Published On: Mon, Aug 28th, 2017

Who will come to the rescue???

Jacob Gelt Dekker“Yes, Anansi, Essequibo, Berbice, and Surinam is an unfortunate story. Maybe I should not have told you.”

“Oh no, I am pleased. Now I know that my nephews called Atta, Accara, and Accabre, are named after heroes. I also know many Cuffies. My family is famous, man!” Anansi swung in his hammock, rocking on reggae, smoking a joint and celebrating his very own Keti Koti, abolition.

“History has completely reversed itself.

Former Caribbean slave families are crossing the Atlantic again, but this time, migrating to Europe, to the countries of their former slave masters; not just a few, but hundreds of thousands.

At the same time, we still have a lot of slavery in Africa. Hundreds of thousands of young people and children are sold or kidnapped every year. Ruthless gangsters sell them to work in agriculture, mostly in the West African cacao industry and for herding cattle, goats, and camels in the Sahel. With a lot of diplomatic pressure, countries may sign abolition agreements, but that means very little in practice.

You cannot just give slaves a piece of paper that states that they are free; they cannot even read. They have no education and money to support their families. Manumission takes far more than that; you need to re-educate and re-train these people so that they can take care of themselves.”

“What do I care? Let them figure it out by themselves, out there in Timbuktu, like we had to do. We, I mean all the African slaves in the Caribbean and the Americas, never got any special support from Africa. No one from Africa came over to protest brutal treatment by plantation overseers or tried to get us free or help us.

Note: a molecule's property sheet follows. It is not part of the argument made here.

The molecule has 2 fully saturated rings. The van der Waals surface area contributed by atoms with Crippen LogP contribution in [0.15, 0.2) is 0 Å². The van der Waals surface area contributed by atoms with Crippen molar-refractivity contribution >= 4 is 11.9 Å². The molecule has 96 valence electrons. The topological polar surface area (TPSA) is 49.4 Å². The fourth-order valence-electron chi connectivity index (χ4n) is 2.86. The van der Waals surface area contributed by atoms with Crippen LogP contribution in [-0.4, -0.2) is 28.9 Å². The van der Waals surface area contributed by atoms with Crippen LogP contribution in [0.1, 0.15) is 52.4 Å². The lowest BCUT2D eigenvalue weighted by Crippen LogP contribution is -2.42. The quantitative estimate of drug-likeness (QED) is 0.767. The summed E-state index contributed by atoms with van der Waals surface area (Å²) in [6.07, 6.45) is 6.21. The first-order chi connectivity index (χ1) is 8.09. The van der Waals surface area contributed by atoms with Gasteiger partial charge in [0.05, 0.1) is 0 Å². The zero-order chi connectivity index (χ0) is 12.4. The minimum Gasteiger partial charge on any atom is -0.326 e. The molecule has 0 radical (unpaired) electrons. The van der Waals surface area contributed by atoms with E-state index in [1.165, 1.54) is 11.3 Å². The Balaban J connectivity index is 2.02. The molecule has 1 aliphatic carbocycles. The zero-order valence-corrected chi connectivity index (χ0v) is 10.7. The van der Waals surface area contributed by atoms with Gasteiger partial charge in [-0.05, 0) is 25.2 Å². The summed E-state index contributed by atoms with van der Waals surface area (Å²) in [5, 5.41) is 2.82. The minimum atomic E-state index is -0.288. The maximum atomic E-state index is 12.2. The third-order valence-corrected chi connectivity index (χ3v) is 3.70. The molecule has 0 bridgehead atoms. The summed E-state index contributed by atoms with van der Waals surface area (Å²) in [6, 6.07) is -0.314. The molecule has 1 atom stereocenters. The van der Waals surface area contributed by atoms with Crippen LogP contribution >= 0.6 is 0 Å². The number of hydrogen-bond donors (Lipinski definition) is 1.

African kings, chiefs and their cronies took the money, became super-rich and lived in grand luxury. That is what they still do. They do not care about slaves or poor people.”

“But Anansi, you cannot say that. We all signed and supported the Human Rights Act by the United Nations of 1948. Yes, we have to care and take care. The Western world has already spent over one trillion US-dollars in foreign aid in Africa over the last twenty years only. It’s got to make a difference.”

“Am I my African brothers’ keeper?? No man, I am already too busy with my troubles. My mother is of Surinam, my father Essequibo, and my brothers are all in Bijlmermeer, near Amsterdam, not to speak of my many sisters who live on many  Caribbean islands. You see, that is why I am a spider, I am in the middle of a family web with long silk threads to all of them. They only have to pull, and I know they need me.”

“Sorry, Anansi,  have you no heart? I cannot watch the sufferings of all these desperate people, crammed in ramshackle vessels, trying to get from Libya to Lampedusa; many, many drown.

People of the Caribbean, many of them descendants of slaves, do not want to know about African slavery; they do not want to discuss it, and they refuse help. Amazing, when Surinam became independent more than half the population moved to Holland, nobody went to Africa.”

“Oh please, come on, silly, white man. In Holland, nice welfare payments, free housing, free education and free medical care awaited every new arrival. What do you think they would have gotten in Africa?? Right, nothing!”

“Let’s get on with our story. Let me introduce you to Admiral Abraham Crijnssen. He was probably born in 1610 or 1615, in Flushings, or Vlissingen as they say in Zeeland. In 1665, he became Commander at the Admiralty of Zeeland. Crijnssen tried to rescue whatever possible for the Republic of the Low Lands, from the greedy British who eagerly stole Holland’s wealth and prosperity.

From 1600-1653, the Dutch Republic enjoyed enormous profits, not from slavery which had hardly started yet, but from salt/herring and piracy,  but the second part of the 17th century became a complete disaster.

In 1672, known as the "Ramp Jaar," the "Disaster Year, the Dutch people were 'redeloos,' its government 'radeloos,' and the country 'reddeloos': senseless, desperate, and beyond rescue.

By Jacob Gelt Dekker
Columnist for Curaçao Chronicle

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